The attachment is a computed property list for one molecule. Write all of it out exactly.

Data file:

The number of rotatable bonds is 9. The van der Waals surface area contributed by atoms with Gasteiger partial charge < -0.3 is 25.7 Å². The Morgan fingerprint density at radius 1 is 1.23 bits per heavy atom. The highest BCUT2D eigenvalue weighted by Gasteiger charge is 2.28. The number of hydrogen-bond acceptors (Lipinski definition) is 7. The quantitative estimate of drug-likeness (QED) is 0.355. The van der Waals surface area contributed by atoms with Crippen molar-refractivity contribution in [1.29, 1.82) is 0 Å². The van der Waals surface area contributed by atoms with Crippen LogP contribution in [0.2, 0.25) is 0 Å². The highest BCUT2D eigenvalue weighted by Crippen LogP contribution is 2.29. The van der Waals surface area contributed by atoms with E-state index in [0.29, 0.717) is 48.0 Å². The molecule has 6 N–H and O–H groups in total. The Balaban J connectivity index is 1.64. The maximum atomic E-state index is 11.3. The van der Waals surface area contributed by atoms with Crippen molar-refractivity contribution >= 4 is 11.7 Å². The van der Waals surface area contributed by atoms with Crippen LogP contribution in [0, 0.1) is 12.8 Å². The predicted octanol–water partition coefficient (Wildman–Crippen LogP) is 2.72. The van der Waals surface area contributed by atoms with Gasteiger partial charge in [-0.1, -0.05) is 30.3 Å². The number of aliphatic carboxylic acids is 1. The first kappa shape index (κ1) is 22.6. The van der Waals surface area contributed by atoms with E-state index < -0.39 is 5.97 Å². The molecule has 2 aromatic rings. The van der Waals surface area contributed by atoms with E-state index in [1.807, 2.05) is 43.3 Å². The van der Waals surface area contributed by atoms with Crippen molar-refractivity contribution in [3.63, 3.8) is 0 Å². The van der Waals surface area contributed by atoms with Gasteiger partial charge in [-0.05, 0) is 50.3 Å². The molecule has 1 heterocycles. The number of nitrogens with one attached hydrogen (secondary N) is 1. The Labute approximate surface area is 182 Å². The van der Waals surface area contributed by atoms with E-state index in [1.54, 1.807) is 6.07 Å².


The number of rotatable bonds is 9. The van der Waals surface area contributed by atoms with Gasteiger partial charge < -0.3 is 25.7 Å². The Morgan fingerprint density at radius 1 is 1.23 bits per heavy atom. The highest BCUT2D eigenvalue weighted by Gasteiger charge is 2.28. The number of hydrogen-bond acceptors (Lipinski definition) is 7. The quantitative estimate of drug-likeness (QED) is 0.355. The van der Waals surface area contributed by atoms with Crippen molar-refractivity contribution in [1.29, 1.82) is 0 Å². The van der Waals surface area contributed by atoms with Crippen LogP contribution in [0.2, 0.25) is 0 Å². The highest BCUT2D eigenvalue weighted by Crippen LogP contribution is 2.29. The van der Waals surface area contributed by atoms with E-state index in [0.29, 0.717) is 48.0 Å². The molecule has 6 N–H and O–H groups in total. The Balaban J connectivity index is 1.64. The maximum atomic E-state index is 11.3. The van der Waals surface area contributed by atoms with Crippen molar-refractivity contribution >= 4 is 11.7 Å². The van der Waals surface area contributed by atoms with Crippen LogP contribution in [0, 0.1) is 12.8 Å². The predicted octanol–water partition coefficient (Wildman–Crippen LogP) is 2.72. The van der Waals surface area contributed by atoms with Gasteiger partial charge in [-0.1, -0.05) is 30.3 Å². The number of aliphatic carboxylic acids is 1. The first kappa shape index (κ1) is 22.6. The van der Waals surface area contributed by atoms with E-state index < -0.39 is 5.97 Å². The molecule has 2 aromatic rings. The van der Waals surface area contributed by atoms with E-state index in [1.807, 2.05) is 43.3 Å². The van der Waals surface area contributed by atoms with Crippen molar-refractivity contribution in [3.63, 3.8) is 0 Å². The van der Waals surface area contributed by atoms with Gasteiger partial charge in [-0.05, 0) is 50.3 Å². The molecule has 1 heterocycles. The number of nitrogens with one attached hydrogen (secondary N) is 1. The Labute approximate surface area is 182 Å². The van der Waals surface area contributed by atoms with E-state index in [1.54, 1.807) is 6.07 Å².